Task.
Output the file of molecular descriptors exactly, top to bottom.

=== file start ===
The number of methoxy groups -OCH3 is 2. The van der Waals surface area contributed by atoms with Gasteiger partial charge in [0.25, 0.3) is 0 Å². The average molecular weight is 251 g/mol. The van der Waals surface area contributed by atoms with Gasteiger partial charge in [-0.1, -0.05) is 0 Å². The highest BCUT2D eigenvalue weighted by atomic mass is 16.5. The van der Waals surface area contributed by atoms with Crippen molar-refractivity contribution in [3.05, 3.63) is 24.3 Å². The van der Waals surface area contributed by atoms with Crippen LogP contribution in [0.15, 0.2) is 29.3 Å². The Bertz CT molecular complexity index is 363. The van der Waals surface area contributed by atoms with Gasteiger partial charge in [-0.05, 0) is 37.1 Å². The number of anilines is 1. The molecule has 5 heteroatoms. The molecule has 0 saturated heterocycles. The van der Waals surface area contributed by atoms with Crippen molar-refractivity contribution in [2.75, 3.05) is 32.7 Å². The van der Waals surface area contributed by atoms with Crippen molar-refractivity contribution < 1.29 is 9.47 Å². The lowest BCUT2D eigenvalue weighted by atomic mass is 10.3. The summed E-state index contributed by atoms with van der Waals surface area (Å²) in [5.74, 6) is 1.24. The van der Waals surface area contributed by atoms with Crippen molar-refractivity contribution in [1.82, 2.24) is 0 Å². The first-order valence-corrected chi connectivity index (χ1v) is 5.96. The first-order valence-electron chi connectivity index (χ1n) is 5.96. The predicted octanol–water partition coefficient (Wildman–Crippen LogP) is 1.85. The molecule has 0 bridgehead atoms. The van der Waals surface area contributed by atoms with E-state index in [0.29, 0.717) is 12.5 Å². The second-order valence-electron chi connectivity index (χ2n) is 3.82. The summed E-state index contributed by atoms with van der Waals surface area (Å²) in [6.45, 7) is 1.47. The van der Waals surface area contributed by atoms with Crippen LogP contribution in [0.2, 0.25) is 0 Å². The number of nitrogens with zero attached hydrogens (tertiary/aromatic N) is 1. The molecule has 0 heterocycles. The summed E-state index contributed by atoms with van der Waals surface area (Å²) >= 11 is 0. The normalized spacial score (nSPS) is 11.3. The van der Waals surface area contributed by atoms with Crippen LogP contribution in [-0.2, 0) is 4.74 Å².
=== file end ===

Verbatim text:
The number of methoxy groups -OCH3 is 2. The van der Waals surface area contributed by atoms with Gasteiger partial charge in [0.25, 0.3) is 0 Å². The average molecular weight is 251 g/mol. The van der Waals surface area contributed by atoms with Gasteiger partial charge in [-0.1, -0.05) is 0 Å². The highest BCUT2D eigenvalue weighted by atomic mass is 16.5. The van der Waals surface area contributed by atoms with Crippen molar-refractivity contribution in [3.05, 3.63) is 24.3 Å². The van der Waals surface area contributed by atoms with Crippen LogP contribution in [0.15, 0.2) is 29.3 Å². The Bertz CT molecular complexity index is 363. The van der Waals surface area contributed by atoms with Gasteiger partial charge in [-0.05, 0) is 37.1 Å². The number of anilines is 1. The molecule has 5 heteroatoms. The molecule has 0 saturated heterocycles. The van der Waals surface area contributed by atoms with Crippen molar-refractivity contribution in [2.75, 3.05) is 32.7 Å². The van der Waals surface area contributed by atoms with Crippen molar-refractivity contribution < 1.29 is 9.47 Å². The lowest BCUT2D eigenvalue weighted by atomic mass is 10.3. The summed E-state index contributed by atoms with van der Waals surface area (Å²) in [5.74, 6) is 1.24. The van der Waals surface area contributed by atoms with Crippen molar-refractivity contribution in [1.82, 2.24) is 0 Å². The first-order valence-corrected chi connectivity index (χ1v) is 5.96. The first-order valence-electron chi connectivity index (χ1n) is 5.96. The predicted octanol–water partition coefficient (Wildman–Crippen LogP) is 1.85. The molecule has 0 bridgehead atoms. The van der Waals surface area contributed by atoms with E-state index in [0.29, 0.717) is 12.5 Å². The second-order valence-electron chi connectivity index (χ2n) is 3.82. The summed E-state index contributed by atoms with van der Waals surface area (Å²) in [6.45, 7) is 1.47. The van der Waals surface area contributed by atoms with Crippen LogP contribution in [0.2, 0.25) is 0 Å². The number of nitrogens with zero attached hydrogens (tertiary/aromatic N) is 1. The molecule has 0 heterocycles. The summed E-state index contributed by atoms with van der Waals surface area (Å²) >= 11 is 0. The normalized spacial score (nSPS) is 11.3. The van der Waals surface area contributed by atoms with Crippen LogP contribution in [-0.2, 0) is 4.74 Å².